According to a recent survey, the majority of Germans get annoyed at the sight of a “premature” Christmas biscuit. While most people are only just getting around to packing away their summer clothes, it’s tough to be confronted by a row of gingerbread snowmen suddenly smiling up at you in Aldi.
While we can definitely relate to that, the realities of Brexit mean that it could pay to think about Christmas a few months earlier this year. (Maybe the owners of these supermarkets had British gift-givers in mind when they stocked the shelves with festive marzipan treats way back in August?)
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In the before times, Brits in Germany often enjoyed little parcels from family containing a taste of home – from homemade treats to products not easily available in Europe – but Brexit has made this type of thing a lot more complicated.
All types of parcel – whether commercial or private – are affected by changes to rules that came into force when the UK left the EU. In many cases, costs have gone up because of customs charges and VAT requirements. In a few cases, products may no longer be sent at all.
Since Brexit, it now costs more to send gifts from the EU to the UK, and vice versa, it takes longer, and certain items are unfortunately banned.
Here’s what you need to know when sending gifts between the UK and Germany this Christmas.
UK to EU
As well as having the appropriate postage, gift parcels sent from the UK to the EU need an extra customs declaration form attached.
This form asks for the sender and recipient’s details, whether the item is a gift or an item sent for sale (which can affect the level of duty to be paid) and a detailed description of what’s inside – so, sadly, Christmas parcels lose their element of surprise.
It’s worth noting that new VAT rules on parcels coming from outside of the EU have meant that some people receiving packages from the UK have had to pay a €6 handling fee and 19 percent VAT in Germany.
Though gifts under €45 are supposed to be exempt, The Local has heard from some readers that they have been asked to pay the charges regardless – so it’s a good idea to make sure that the present is clearly marked as a gift on the customs form.
Because of the Northern Ireland protocol, these new rules do not apply to people sending parcels to Europe from Northern Ireland.
Additional issues come into play if you plan to send food products from the UK to the EU – you may remember the uproar over lorry drivers’ ham and cheese sandwiches back in January.
Importing products derived from an animal into the EU from a Third Country (which is what the UK now is) is a complicated process and the rules apply to both businesses and individuals – and prompted the closure of Marks & Spencer stores in France.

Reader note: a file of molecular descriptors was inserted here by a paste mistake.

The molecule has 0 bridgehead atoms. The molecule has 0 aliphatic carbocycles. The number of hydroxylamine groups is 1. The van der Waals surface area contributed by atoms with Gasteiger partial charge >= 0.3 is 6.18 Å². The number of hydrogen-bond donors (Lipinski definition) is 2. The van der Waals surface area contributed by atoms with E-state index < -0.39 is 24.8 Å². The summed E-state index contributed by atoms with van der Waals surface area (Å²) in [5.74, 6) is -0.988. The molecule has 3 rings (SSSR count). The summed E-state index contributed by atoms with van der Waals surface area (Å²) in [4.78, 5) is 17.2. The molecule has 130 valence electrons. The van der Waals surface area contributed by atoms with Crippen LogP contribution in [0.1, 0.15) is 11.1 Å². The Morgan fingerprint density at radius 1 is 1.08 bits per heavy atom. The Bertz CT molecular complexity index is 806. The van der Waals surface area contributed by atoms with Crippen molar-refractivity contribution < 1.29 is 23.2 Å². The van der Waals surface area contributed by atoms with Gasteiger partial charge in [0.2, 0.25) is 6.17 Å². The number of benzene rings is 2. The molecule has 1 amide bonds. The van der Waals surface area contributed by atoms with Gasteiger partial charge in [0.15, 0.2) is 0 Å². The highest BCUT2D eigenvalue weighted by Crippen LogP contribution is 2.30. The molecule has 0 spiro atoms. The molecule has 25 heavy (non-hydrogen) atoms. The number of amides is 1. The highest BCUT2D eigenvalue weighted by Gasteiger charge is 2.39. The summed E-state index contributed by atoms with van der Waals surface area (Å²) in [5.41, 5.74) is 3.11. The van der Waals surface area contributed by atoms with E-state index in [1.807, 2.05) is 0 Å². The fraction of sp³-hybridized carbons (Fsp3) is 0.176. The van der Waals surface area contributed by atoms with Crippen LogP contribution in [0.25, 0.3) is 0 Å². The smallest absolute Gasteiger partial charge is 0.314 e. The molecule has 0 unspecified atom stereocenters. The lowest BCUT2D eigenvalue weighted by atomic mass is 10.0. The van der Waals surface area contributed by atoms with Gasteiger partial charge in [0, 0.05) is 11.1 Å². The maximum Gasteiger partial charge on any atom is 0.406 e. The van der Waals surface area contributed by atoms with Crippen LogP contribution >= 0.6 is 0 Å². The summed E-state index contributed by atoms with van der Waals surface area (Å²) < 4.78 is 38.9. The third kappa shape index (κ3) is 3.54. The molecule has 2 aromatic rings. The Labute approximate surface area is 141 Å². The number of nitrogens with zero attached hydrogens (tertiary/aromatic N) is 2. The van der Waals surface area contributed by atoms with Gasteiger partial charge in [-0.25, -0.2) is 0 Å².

The EU’s strict phyto-sanitary rules mean that all imports of animal derived products technically come under these rules, so sending a box of chocolates by post to France is now not allowed (because of the milk).
Parcels that contain banned animal products can be seized and destroyed at the border.
If you’re unsure, you can find an extensive – and slightly overwhelming – list of the items you can and can’t send from the UK to Germany on the Post Office website here.
EU to UK
New rules also affect sending parcels from EU countries like Germany to the UK.
As with sending parcels the other way, customs declaration must be completed before sending. You can either do this at the post office or fill out the form online on the Deutsche Post / DHL or another carrier’s website if you frank your parcel in advance.
A man posts a letter in the snow in Magdeburg. Photo: picture alliance / dpa | Jens Wolf
If you haven’t posted anything to the UK in a while, be warned: the post-Brexit prices may dampen some of your festive cheer. Since Britain left the EU, it’s been shoved into a new geographically category along with Switzerland – and you should expect Swiss prices to match.
For example, the smallest possible parcel will now cost you €9 rather than €5, while a large parcel weighing up to 20kg will now cost you around €50 to send, rather than €32. (A full list of the new postage prices can be found here.)
Unlike parcels sent to Switzerland, however, there’s no option to pay extra to extradite postage to the UK, so be sure to post any Christmas gifts way in advance of the day itself.
Here, at least there’s good news. UK rules are currently less restrictive than EU ones – which means sending food parcels from France to the UK is slightly easier.
The British government website currently states the UK has imposed no restrictions on dairy food or meat for ‘personal’ imports of food – though the usual rules on customs and duty still apply, and there are limits on amounts that can be claimed as ‘personal’.
This means that yummy Stollen you picked up at Netto should be accepted by UK customs officials – as long as it’s properly packaged and not joined by a industrial container full of other marzipan-filled treats.